By Sarah Sturman
What does writing mean to me? I'll tell you.
I haven't written anything that I want to in more than a month. This is torture.
I want to write.
Every night I'm sitting at my computer doing homework, desperately trying to increase my slogging pace so I can get on to Figment or Google Docs or Tumblr... and every night I fail.
I itch to write.
Really, I do. I get fidgety and antsy and I can't sit still and I'm not hungry and I don't want to hear you drone on about your newest business endeavor and I don't want to listen to you rant about your math teacher and I really don't want to just sit and calm down for a minute and most of all I want to write.
I need to write.
Last night, I was finished with my homework at eleven pm. I asked my mom if I could write for a little bit, just ten minutes, pretty please. She said no. I changed into pajamas and, slinking into her room, I asked again: please, mama, may I write? No. No, no, no. Go to bed, it's eleven o'clock and you have to get up at six-thirty tomorrow--
I am dying to write.
I ran out of her room and into mine. I jumped into my bed and curled up tight into a ball-- then I cried-- no, sobbed-- no, I was tortured beyond words. Even my special bear couldn't help. And when my special bear can't help, that's dire. But naturally, my mother doesn't know this. She doesn't know, as I do, that seventy-five percent of the muscle tension in my back and neck is a direct consequence of creativity being bottled up. And that each time someone says I can't write tonight-- tonight, when I'm full to bursting with stories and an angry fire-- each time I acquiesce and agree that it's probably for the best, the fire dies. The stories instantly disappear and there is another novel unwritten, another poem kept inside, and another chiropractor's appointment worth of tension added to my neck.
I would kill to write.
The teachers who assign the most homework would go first (Say haha-- it's not a real threat). Whoever said that you could channel your creativity into a school paper or a science report or a research project never had to do that in two nights with seventeen-hour days and five hours each night, not including dinner and all other homework. Sure, I'll just write a five-page history paper arguing whether or not the British could have won the American Revolution if they had gotten their crap together, and I'll put my own personal spin on it and make it interesting and creative and channel all my creative energies into this paper, and then I'll get a whopping ten hours of sleep and an A on the paper. Yeah, whoever said that-- I'd like to meet you in person, give you a big slap in the face, and then ask if you're a writer.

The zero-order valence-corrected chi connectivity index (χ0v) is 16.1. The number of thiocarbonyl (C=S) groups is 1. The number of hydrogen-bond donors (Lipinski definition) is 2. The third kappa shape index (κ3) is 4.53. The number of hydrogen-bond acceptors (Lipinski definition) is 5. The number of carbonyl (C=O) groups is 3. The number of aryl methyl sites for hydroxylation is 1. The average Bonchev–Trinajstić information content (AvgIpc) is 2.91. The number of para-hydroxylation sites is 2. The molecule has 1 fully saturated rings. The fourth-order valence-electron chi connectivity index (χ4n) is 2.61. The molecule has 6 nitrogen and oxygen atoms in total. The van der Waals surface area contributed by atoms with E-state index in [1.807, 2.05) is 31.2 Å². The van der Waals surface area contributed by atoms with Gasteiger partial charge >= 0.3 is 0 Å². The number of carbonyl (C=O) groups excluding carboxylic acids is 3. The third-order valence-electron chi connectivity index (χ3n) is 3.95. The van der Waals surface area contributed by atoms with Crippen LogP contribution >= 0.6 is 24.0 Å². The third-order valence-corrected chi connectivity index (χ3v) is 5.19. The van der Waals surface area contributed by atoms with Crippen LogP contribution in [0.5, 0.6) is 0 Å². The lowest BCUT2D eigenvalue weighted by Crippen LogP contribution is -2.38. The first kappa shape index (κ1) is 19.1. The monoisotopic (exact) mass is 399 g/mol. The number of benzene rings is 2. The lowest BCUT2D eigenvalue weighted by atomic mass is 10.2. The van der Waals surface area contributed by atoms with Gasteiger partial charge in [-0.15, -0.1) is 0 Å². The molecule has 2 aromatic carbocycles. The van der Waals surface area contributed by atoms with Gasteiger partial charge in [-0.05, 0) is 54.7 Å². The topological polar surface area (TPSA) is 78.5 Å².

I can't write, I can't read.
Thank you, English teachers; I can't read. No, that wasn't a typo; yes, you read it correctly. I can't read. I can't read poetry without analyzing it. I can't read a book without thinking of the story arc and the writing style. I can't read anything without asking myself what the author's meaning was. Have you ever considered that maybe the character liked the color blue, and that's why his little wagon is blue, and not because the author wants to foreshadow the character's demise? Yes, you have. But that's just not fun, is it? You know what's really not fun? Not being able to read. I can't read.
I am starving to write.
Writing keeps my brain alive. Literally. And it's one of the favorite joys of my life. If I fall out of practice, it becomes a struggle, and I become boring. I can't make up stories on the spot. I become a perfectionist. I am perpetually tired and can't pay attention to anything at all, not even a book or a song. This is torture.
It's a loving relationship I have with writing, one that pushes me over the edge but keeps me sane.
My name is Sarah. I have a very blue room, and I am a member of the Figment writing community. I write to release tension, I write to rant, I write to share.